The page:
Many apologies to the Defoe-lovin’ mommas out there. I salute you all. You are individuals of a singular nature.

      • My teacher approached me about doing a Defoe thesis and I soured yet another professor-student relationship when I reacted as if she had flung hot tea in my face.

        Oh I know THAT feeling. When my dear old professor (well, Professor Dr.phil Dr.theol Dr.h.c.) from transylvania with his austrian charm wanted to talk with me about me thesis, I started the talk with the words “I already have some ideas, but Andrew II. of Hungary is not one of them” he was so frustrated that he told me to go over there *pointing out of the window* if I didn’t like what he had to offer. That’s how I became an english instead of a history major. I just went to the Medieval Lit&Lang prof we had (previously from Chapel Hill) and tentatively asked what he’d think about fairy-folk in english arthurian romance. He answered with the question what I’d think about a job editing his arthuriana and working on the new edition of his Introduction to Middle English. Some nice years ensued 🙂

      • We are the few who truly appreciate the Enlighten – Romantic period as something to be appreciated (instead of either stuff to just try to talk about to get a degree because they – the person – suck, or just to ignore because they – the person – suck).



  2. I just got a copy of Ovid’s Metamorphosis Englished, Mythologized and Represented in Figures, by Sandys. SQUUEEEEEEEEEEEEEEEE.


    Yeah. I’m happy like a school girl. Blah! (Think of me like Tireseas after hitting snakes, changing sexies, then looking pretty in a skirt :D).

    Anyway, hooray.

  3. Syllabus suggestions…

    In the print department: I see above that the quintessential castaway novel, Robinson Crusoe, has already been mentioned. Other ideas that come to mind: a Stephen King short story called “Survivor Type” about the lengths a man goes to for something to eat after being stranded; Gulliver’s Travels; the Book of Jonah; The Martian Chronicles by Ray Bradbury.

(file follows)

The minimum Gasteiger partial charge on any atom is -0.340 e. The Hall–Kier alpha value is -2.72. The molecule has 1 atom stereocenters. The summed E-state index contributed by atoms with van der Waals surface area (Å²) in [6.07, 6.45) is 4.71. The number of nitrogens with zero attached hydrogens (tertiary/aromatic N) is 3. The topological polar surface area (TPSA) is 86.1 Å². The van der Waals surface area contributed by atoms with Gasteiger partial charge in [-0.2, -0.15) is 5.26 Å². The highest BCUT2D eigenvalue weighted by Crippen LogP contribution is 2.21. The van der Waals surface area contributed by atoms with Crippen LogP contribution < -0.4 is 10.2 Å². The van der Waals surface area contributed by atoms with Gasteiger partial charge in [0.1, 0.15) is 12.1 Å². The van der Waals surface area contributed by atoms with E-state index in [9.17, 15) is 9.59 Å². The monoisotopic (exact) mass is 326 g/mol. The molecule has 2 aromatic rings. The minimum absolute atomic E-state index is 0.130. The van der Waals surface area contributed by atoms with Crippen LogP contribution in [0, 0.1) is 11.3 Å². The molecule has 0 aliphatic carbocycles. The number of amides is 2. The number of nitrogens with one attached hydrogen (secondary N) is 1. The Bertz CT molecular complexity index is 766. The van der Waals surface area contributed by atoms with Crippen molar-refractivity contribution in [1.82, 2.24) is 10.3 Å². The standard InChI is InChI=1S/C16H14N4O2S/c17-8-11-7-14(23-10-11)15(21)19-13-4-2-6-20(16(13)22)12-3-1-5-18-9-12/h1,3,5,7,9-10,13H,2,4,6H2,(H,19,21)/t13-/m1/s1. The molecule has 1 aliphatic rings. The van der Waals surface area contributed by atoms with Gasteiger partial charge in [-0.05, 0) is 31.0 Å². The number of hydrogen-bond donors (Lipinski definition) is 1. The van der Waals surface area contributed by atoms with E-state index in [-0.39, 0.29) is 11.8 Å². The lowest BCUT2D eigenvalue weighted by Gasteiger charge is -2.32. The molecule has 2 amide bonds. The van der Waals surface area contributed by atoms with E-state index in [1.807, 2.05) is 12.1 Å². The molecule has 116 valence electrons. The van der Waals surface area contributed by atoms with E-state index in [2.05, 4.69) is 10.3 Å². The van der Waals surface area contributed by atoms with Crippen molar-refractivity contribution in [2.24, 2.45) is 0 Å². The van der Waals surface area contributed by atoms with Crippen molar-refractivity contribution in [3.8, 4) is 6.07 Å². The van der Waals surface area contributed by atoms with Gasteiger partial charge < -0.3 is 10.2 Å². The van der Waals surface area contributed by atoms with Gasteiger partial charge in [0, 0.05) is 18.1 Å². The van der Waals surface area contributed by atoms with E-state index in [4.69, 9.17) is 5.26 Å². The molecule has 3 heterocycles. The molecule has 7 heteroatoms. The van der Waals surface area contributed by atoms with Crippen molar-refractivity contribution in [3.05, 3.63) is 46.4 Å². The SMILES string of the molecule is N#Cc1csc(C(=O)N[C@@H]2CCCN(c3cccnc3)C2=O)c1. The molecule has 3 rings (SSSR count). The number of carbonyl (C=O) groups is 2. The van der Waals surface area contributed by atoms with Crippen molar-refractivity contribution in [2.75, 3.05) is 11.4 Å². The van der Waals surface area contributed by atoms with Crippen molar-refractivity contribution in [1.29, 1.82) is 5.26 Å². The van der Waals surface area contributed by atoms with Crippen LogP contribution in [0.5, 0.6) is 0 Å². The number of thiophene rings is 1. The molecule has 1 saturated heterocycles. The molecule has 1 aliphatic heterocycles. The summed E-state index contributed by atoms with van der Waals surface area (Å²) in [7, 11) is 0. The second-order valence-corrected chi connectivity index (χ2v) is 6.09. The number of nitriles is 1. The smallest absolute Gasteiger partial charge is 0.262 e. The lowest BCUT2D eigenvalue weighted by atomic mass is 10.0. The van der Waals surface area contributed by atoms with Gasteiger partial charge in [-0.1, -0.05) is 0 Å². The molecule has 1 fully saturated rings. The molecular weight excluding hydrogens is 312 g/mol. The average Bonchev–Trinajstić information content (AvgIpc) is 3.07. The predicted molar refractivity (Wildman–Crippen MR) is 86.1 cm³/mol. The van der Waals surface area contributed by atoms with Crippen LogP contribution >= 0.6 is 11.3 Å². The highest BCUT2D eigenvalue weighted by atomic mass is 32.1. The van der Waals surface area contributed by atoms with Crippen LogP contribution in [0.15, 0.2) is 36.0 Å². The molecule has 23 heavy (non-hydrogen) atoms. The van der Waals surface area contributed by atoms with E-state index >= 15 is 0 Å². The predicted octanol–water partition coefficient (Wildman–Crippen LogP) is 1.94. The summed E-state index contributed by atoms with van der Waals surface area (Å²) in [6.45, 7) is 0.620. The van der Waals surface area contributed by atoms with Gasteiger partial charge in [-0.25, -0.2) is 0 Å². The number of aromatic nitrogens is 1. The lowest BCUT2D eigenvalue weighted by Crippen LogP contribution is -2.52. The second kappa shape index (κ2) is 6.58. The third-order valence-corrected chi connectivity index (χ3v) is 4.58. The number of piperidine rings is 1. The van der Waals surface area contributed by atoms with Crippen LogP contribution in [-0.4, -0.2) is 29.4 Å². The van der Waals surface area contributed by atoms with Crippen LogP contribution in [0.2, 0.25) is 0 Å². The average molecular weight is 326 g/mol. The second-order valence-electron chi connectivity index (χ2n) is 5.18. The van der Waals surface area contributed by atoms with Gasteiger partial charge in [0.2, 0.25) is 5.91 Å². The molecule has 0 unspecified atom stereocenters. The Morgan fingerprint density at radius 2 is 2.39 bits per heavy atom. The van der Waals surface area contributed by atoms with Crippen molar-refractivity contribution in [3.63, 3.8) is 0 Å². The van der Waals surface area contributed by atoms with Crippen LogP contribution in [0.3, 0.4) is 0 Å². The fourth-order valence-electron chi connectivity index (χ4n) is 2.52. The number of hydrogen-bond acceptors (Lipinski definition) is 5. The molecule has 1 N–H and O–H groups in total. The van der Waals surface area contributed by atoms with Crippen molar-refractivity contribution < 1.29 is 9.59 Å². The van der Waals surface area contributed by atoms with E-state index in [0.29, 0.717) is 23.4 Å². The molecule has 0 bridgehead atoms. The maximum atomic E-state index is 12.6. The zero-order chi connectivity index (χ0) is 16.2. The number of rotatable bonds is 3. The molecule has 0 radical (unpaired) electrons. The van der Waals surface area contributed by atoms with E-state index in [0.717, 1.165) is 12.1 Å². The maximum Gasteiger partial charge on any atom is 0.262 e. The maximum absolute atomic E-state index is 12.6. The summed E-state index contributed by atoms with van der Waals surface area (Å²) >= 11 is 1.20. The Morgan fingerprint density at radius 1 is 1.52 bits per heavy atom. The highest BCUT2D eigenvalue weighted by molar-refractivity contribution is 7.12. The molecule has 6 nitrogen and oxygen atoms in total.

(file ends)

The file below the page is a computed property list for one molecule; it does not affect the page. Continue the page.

In the motion picture/TV department: “Gilligan’s Island” of course; Swiss Family Robinson (the 1960 movie, not the TV series from the mid-70s); Forbidden Planet (The Tempest in space); “The Martian Chronicles” mini-series.

    That’s all off the top of my head. If I think of anything else, I’ll let you know.

    Good to hear from your corner of the world!

  4. LOL at your father complaining that you’re not journaling. 🙂

    Speaking of TV, I just discovered the series “House, M.D.” and went out and got the first season DVD. I have noticed it being a bit formulaic, but so far I am still enjoying it. I read somewhere that the cases or the show is inspired from Berton Roueche’s The Medical Detectives which I recall enjoying when I read it back in ’88.

  5. I am crafting a course on “Castaways” that spans from The Tempest to Lost. I welcome suggestions for the syllabus.

    The life and adventures of Peter Wilkins, a Cornishman, have always fascinated me, so you should definitely include it. Author is Robert Paltock. Oxford U Press 1990.

    This fantasy story of an English castaway and a remote race of humans has been overshadowed by its predecessors “Gulliver’s Travels” and “Robinson Crusoe” , but to Coleridge it was “a work of uncommon beauty”. This edition is based on the text of the first edition of 1751.